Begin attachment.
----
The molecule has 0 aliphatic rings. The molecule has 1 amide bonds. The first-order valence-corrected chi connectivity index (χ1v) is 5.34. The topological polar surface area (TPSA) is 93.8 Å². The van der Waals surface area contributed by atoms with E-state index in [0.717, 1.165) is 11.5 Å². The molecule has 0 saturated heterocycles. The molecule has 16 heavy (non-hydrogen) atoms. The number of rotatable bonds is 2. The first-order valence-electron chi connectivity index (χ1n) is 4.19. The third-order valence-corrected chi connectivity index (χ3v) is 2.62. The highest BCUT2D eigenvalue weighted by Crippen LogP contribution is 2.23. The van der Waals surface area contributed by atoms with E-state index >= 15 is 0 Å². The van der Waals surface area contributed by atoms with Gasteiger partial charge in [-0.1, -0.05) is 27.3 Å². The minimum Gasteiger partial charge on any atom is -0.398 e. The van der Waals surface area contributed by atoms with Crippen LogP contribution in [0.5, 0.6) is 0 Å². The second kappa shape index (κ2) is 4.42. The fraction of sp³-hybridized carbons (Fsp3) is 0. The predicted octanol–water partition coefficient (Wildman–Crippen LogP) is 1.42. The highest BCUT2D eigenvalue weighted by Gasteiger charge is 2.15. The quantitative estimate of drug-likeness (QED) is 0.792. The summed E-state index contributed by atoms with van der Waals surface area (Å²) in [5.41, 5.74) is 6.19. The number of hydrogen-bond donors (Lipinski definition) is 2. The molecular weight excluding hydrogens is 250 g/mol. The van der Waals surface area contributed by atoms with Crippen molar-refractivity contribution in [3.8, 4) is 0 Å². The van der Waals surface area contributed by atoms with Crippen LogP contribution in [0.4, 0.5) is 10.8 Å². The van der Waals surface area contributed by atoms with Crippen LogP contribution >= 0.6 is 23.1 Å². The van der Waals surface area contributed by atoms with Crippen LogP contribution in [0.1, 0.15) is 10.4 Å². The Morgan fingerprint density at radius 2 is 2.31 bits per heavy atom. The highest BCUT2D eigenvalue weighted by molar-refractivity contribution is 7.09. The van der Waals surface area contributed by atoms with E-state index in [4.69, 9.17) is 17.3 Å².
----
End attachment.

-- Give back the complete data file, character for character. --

The molecule has 0 aliphatic rings. The molecule has 1 amide bonds. The first-order valence-corrected chi connectivity index (χ1v) is 5.34. The topological polar surface area (TPSA) is 93.8 Å². The van der Waals surface area contributed by atoms with E-state index in [0.717, 1.165) is 11.5 Å². The molecule has 0 saturated heterocycles. The molecule has 16 heavy (non-hydrogen) atoms. The number of rotatable bonds is 2. The first-order valence-electron chi connectivity index (χ1n) is 4.19. The third-order valence-corrected chi connectivity index (χ3v) is 2.62. The highest BCUT2D eigenvalue weighted by Crippen LogP contribution is 2.23. The van der Waals surface area contributed by atoms with E-state index >= 15 is 0 Å². The van der Waals surface area contributed by atoms with Gasteiger partial charge in [-0.1, -0.05) is 27.3 Å². The minimum Gasteiger partial charge on any atom is -0.398 e. The van der Waals surface area contributed by atoms with Crippen LogP contribution in [0.5, 0.6) is 0 Å². The second kappa shape index (κ2) is 4.42. The fraction of sp³-hybridized carbons (Fsp3) is 0. The predicted octanol–water partition coefficient (Wildman–Crippen LogP) is 1.42. The highest BCUT2D eigenvalue weighted by Gasteiger charge is 2.15. The quantitative estimate of drug-likeness (QED) is 0.792. The summed E-state index contributed by atoms with van der Waals surface area (Å²) in [5.41, 5.74) is 6.19. The number of hydrogen-bond donors (Lipinski definition) is 2. The molecular weight excluding hydrogens is 250 g/mol. The van der Waals surface area contributed by atoms with Crippen molar-refractivity contribution in [3.8, 4) is 0 Å². The van der Waals surface area contributed by atoms with Crippen LogP contribution in [0.4, 0.5) is 10.8 Å². The van der Waals surface area contributed by atoms with Crippen LogP contribution >= 0.6 is 23.1 Å². The van der Waals surface area contributed by atoms with Crippen LogP contribution in [0.1, 0.15) is 10.4 Å². The Morgan fingerprint density at radius 2 is 2.31 bits per heavy atom. The highest BCUT2D eigenvalue weighted by molar-refractivity contribution is 7.09. The van der Waals surface area contributed by atoms with E-state index in [4.69, 9.17) is 17.3 Å².